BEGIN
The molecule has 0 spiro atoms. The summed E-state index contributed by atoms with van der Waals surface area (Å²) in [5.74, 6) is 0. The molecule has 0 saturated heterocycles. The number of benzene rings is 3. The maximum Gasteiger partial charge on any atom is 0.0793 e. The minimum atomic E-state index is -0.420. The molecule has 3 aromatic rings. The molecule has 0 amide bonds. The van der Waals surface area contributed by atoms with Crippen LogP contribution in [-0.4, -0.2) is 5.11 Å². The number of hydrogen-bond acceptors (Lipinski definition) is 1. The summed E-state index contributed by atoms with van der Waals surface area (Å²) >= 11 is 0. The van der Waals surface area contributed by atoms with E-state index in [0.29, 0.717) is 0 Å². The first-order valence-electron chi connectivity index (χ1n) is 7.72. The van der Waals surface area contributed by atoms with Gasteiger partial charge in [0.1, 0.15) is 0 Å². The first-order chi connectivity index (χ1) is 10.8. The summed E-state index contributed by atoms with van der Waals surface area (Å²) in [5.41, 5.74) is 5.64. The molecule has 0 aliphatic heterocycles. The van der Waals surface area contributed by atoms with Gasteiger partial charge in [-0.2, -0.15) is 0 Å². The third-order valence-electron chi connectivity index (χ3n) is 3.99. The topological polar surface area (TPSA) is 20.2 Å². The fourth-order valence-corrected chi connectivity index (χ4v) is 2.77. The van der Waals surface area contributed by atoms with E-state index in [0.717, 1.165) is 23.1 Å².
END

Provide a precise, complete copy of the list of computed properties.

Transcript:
The molecule has 0 spiro atoms. The summed E-state index contributed by atoms with van der Waals surface area (Å²) in [5.74, 6) is 0. The molecule has 0 saturated heterocycles. The number of benzene rings is 3. The maximum Gasteiger partial charge on any atom is 0.0793 e. The minimum atomic E-state index is -0.420. The molecule has 3 aromatic rings. The molecule has 0 amide bonds. The van der Waals surface area contributed by atoms with Crippen LogP contribution in [-0.4, -0.2) is 5.11 Å². The number of hydrogen-bond acceptors (Lipinski definition) is 1. The summed E-state index contributed by atoms with van der Waals surface area (Å²) >= 11 is 0. The van der Waals surface area contributed by atoms with E-state index in [0.29, 0.717) is 0 Å². The first-order valence-electron chi connectivity index (χ1n) is 7.72. The van der Waals surface area contributed by atoms with Gasteiger partial charge in [0.1, 0.15) is 0 Å². The first-order chi connectivity index (χ1) is 10.8. The summed E-state index contributed by atoms with van der Waals surface area (Å²) in [5.41, 5.74) is 5.64. The molecule has 0 aliphatic heterocycles. The van der Waals surface area contributed by atoms with Gasteiger partial charge in [-0.2, -0.15) is 0 Å². The third-order valence-electron chi connectivity index (χ3n) is 3.99. The topological polar surface area (TPSA) is 20.2 Å². The fourth-order valence-corrected chi connectivity index (χ4v) is 2.77. The van der Waals surface area contributed by atoms with E-state index in [0.717, 1.165) is 23.1 Å².